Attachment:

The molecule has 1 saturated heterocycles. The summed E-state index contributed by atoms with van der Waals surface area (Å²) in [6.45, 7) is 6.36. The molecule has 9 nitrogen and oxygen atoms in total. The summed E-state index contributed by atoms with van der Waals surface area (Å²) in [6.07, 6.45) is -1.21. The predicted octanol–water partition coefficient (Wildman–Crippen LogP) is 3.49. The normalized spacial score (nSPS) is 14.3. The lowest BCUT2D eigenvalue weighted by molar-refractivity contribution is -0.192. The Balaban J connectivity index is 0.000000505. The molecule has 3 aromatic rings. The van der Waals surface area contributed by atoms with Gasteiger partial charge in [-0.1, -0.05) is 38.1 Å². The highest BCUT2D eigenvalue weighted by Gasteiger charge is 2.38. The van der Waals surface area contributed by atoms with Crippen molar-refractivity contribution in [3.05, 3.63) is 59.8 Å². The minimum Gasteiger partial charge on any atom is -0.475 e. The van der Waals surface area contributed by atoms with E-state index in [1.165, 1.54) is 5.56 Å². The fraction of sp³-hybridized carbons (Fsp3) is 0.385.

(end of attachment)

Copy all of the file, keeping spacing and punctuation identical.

The molecule has 1 saturated heterocycles. The summed E-state index contributed by atoms with van der Waals surface area (Å²) in [6.45, 7) is 6.36. The molecule has 9 nitrogen and oxygen atoms in total. The summed E-state index contributed by atoms with van der Waals surface area (Å²) in [6.07, 6.45) is -1.21. The predicted octanol–water partition coefficient (Wildman–Crippen LogP) is 3.49. The normalized spacial score (nSPS) is 14.3. The lowest BCUT2D eigenvalue weighted by molar-refractivity contribution is -0.192. The Balaban J connectivity index is 0.000000505. The molecule has 3 aromatic rings. The van der Waals surface area contributed by atoms with Gasteiger partial charge in [-0.1, -0.05) is 38.1 Å². The highest BCUT2D eigenvalue weighted by Gasteiger charge is 2.38. The van der Waals surface area contributed by atoms with Crippen molar-refractivity contribution in [3.05, 3.63) is 59.8 Å². The minimum Gasteiger partial charge on any atom is -0.475 e. The van der Waals surface area contributed by atoms with E-state index in [1.165, 1.54) is 5.56 Å². The fraction of sp³-hybridized carbons (Fsp3) is 0.385.